How Vincent Luis dealt with heart surgery, and losing Laurent Vidal


Vincent Luis will bid for Olympic glory in Tokyo in just a matter of days, but his rise to the top of the triathlon world was almost brought to a shuddering halt some eight years ago.

Vincent was preparing for the ITU World Triathlon Grand Final in London in September 2013, when his world suddenly turned upside down.

Vincent Luis on heart condition

Speaking on the brilliant new Super League Triathlon documentary ‘INVINCIBLE: The one to beat’, the 32-year-old Frenchman said: “I think three days before the race, I just laid down on the table at the physio and I was like ‘something’s wrong, I don’t feel good’. I could see my heart going super-strong.

“I told the physio ‘don’t tell anyone, I wanna race, I have a race on Sunday, it’s fine, I’ll be fine’. And a few minutes later I got a call from the doctor who said ‘the physio called me and said you didn’t feel really great’. I can’t blame him – that’s his job, he can’t let a guy race like this. And I was the luckiest guy.”

Vincent’s luck was that the race doctor was an eminent cardiologist, and he immediately underwent a battery of tests which revealed shocking news.

“So I got like an extra nerve in my heart. It’s called Wolff-Parkinson-White (Syndrome). Basically it got like a different electric signal. If it disappears when you are training, when your heart goes up, it’s fine. But if it doesn’t disappear, it can make your heart go too fast.”

Vincent would be allowed to race in London (he would finish fifth), but his licence was suspended immediately afterwards and his next scheduled engagement would be for heart surgery in Paris. It allowed him to resume his career, and continue his rise to greatness.

“Now every year I need to do a check and it’s still all good,” he says now.

“So really happy I can still race.”

Former star triathlete and now TV analyst Annie Emmerson summed up eloquently the sheer magnitude of what Vincent dealt with back in 2013, and what it shows now.

“I think for any athlete to be diagnosed with any career-threatening illness or injury, must be utterly devastating.

“Particularly when you’re looking at how young Vince was at the time he had this condition. It was just at the beginning of him moving into those senior ranks and people starting to look him, thinking this guy has the potential to win a lot of races. So all credit to him that he was able to deal with it and put it behind him.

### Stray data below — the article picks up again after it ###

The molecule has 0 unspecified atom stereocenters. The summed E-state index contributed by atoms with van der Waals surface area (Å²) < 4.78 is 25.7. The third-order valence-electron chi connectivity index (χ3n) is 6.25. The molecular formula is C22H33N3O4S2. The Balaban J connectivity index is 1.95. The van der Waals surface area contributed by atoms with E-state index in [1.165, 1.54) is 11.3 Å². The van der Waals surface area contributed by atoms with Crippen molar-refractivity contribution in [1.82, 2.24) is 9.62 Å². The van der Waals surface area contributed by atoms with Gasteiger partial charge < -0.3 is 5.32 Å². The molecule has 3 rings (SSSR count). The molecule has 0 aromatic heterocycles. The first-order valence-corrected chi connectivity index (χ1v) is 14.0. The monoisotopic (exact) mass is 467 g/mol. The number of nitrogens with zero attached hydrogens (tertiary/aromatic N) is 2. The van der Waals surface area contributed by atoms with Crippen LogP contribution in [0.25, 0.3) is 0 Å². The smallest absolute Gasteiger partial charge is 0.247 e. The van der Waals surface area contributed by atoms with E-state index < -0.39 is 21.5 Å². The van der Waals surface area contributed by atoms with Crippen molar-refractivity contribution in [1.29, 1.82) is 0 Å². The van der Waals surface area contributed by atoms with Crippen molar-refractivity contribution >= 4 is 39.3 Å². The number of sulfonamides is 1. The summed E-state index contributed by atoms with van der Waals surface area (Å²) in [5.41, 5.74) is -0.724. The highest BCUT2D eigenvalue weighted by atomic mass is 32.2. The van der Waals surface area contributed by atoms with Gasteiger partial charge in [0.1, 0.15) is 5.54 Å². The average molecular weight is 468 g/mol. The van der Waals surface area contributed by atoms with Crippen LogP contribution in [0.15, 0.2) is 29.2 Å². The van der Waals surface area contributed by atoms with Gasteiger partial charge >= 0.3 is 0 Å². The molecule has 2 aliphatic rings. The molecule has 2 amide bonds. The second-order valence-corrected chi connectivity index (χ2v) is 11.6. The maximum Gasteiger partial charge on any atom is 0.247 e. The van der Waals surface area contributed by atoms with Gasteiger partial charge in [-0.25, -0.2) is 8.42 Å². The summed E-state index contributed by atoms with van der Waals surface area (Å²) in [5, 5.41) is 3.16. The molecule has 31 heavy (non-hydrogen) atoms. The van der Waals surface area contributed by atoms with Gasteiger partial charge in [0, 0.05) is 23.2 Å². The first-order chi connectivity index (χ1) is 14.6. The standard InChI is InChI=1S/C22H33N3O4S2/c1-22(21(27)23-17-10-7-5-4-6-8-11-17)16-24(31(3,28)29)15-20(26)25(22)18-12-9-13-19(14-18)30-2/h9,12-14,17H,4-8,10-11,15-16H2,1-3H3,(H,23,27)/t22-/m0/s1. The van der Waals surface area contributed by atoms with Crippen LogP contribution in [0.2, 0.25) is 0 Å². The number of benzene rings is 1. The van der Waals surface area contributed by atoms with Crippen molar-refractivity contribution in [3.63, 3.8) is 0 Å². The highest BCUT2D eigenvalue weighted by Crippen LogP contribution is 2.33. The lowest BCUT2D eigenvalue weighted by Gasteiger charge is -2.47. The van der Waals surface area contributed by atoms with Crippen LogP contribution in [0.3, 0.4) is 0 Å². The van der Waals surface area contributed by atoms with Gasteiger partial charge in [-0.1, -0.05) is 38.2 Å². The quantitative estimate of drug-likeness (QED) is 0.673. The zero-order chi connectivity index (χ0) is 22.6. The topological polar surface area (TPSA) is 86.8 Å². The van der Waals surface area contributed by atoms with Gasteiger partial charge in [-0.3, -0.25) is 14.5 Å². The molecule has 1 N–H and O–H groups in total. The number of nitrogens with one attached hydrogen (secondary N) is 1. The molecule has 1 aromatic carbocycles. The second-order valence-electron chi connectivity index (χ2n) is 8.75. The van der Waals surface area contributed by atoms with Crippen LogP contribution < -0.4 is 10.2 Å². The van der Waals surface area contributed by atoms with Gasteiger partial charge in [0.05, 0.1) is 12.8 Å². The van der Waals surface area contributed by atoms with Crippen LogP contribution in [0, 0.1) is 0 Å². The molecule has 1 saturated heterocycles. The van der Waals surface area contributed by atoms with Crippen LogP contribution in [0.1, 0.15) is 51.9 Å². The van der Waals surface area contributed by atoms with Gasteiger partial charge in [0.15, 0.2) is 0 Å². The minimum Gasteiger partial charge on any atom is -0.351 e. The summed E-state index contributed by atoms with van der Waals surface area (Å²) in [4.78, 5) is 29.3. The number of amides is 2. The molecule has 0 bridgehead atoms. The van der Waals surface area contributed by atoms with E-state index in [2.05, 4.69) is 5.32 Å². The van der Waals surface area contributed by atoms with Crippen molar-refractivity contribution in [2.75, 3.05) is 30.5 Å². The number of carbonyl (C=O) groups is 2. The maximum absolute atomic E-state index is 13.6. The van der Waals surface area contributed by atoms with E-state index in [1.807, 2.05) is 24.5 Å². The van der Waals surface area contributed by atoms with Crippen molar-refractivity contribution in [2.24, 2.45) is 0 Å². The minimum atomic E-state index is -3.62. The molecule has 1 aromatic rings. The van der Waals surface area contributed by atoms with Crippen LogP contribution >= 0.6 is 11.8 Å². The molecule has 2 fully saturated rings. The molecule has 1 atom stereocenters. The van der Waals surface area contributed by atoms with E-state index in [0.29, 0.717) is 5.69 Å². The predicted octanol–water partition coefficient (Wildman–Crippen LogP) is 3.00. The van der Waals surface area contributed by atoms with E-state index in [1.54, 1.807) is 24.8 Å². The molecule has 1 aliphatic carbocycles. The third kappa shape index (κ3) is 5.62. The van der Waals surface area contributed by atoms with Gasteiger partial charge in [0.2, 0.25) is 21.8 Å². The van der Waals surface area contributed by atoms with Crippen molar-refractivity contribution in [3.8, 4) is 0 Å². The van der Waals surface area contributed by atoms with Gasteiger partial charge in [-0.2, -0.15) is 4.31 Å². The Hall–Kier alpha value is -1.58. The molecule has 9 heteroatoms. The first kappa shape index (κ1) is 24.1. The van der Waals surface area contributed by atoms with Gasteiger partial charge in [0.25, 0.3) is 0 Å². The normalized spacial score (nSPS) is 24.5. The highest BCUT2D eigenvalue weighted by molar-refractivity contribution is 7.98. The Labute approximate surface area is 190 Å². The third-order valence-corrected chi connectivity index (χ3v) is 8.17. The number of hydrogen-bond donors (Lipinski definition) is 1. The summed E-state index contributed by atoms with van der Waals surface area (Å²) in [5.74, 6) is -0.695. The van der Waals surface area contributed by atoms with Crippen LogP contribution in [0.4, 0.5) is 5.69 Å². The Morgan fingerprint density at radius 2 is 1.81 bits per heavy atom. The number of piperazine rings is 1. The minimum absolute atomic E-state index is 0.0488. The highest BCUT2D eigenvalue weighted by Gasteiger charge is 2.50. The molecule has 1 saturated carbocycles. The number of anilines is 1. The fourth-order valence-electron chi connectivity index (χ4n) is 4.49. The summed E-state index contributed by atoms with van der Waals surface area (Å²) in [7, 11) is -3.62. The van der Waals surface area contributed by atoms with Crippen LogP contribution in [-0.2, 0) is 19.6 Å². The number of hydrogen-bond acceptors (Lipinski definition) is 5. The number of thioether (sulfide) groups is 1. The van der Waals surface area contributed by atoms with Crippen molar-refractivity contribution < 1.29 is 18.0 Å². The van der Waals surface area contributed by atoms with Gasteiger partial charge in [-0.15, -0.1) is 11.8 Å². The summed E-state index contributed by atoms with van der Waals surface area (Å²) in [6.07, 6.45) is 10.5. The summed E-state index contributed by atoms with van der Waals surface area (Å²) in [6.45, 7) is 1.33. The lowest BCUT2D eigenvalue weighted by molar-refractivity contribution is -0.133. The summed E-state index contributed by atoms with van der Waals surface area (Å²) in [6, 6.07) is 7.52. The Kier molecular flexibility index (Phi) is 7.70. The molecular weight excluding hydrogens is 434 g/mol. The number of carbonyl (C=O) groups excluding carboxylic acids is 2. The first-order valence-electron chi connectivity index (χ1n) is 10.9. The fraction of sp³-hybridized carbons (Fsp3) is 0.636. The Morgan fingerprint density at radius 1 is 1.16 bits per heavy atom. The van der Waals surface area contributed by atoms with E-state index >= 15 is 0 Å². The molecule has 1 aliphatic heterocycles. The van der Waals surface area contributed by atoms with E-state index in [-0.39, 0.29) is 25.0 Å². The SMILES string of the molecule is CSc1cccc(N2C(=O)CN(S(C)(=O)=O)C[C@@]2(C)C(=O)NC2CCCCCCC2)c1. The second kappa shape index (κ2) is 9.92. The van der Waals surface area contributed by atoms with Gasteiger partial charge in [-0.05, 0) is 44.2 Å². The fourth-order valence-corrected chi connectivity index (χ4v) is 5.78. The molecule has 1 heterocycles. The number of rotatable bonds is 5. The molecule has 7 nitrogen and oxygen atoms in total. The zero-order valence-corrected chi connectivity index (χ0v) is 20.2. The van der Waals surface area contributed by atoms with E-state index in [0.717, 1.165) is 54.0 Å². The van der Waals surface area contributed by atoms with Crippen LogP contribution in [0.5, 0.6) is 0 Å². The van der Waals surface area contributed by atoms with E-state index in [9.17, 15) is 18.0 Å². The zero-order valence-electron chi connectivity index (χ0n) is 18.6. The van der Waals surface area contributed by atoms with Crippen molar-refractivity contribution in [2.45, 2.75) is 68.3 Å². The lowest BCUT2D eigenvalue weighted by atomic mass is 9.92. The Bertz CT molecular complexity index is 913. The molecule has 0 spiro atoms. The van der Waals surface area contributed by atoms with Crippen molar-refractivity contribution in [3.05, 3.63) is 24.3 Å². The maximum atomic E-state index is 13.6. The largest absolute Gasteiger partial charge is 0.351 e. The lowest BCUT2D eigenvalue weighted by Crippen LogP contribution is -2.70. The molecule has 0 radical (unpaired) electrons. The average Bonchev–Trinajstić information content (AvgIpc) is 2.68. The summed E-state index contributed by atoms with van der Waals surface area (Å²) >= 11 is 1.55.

“It’s there, it’s always there because he knows he has this condition. But to be able to go on and have the career that he has, says a lot about the athlete he is today.”

The pain of losing Laurent Vidal

If Vincent needed any more proof of how brittle a sporting career and life itself can be, it came in the most tragic of circumstances on November 10, 2015. The shock was overwhelming as French team-mate Laurent Vidal died suddenly from a heart attack at the age of just 31.

Vidal (fifth at London 2012) had been an example to Vincent, somebody he looked up to and admired, and this news was difficult to take in.

“I was training. I remember in the morning getting a text – Laurent had a heart attack last night. He did not wake up he did not make it.

“I don’t think I realised you know, it’s hard, he was still young and I saw him a few weeks before and all this stuff.

“I took the train, went down for the funerals, and I think that’s the day I realised it’s done, we won’t see him again. It was a tough period I lost a few other people – my two grandmas.

“For me, he’s a guy I kind of like take as an example. I would love to do what he wanted to do, what he started. He was like ‘don’t let people tell you that you are the next Brownlee, you’re not the next Brownlee, you’re Vincent, you are yourself’.

“I think that’s strong words because if you want to race somebody else, you’re already losing.”

Vidal may be gone, but he will never be forgotten, and he remains an inspiration.

ITU World Triathlon Grand Final Lausanne / Vincent Luis
Vincent Luis claims that emotional first World Triathlon championship title in Lausanne

Emmerson said: “I think Vince would have felt a huge void when Laurent went. He was that sounding board. It was wonderful to see in 2019 in Lausanne in the Grand Final, Vince sealed the overall world title and he was able to dedicate that to Laurent. I think that was very touching.

“I think that actually while Laurent isn’t here he is helping Vince, because he’s inspiring him to those victories.”

Graham Shaw
Written by
Graham Shaw
Graham has been involved with TRI247 & RUN247 since the summer of 2021. Since then he has provided strategic direction for all news and is passionate about the growth of triathlon as a fan sport.
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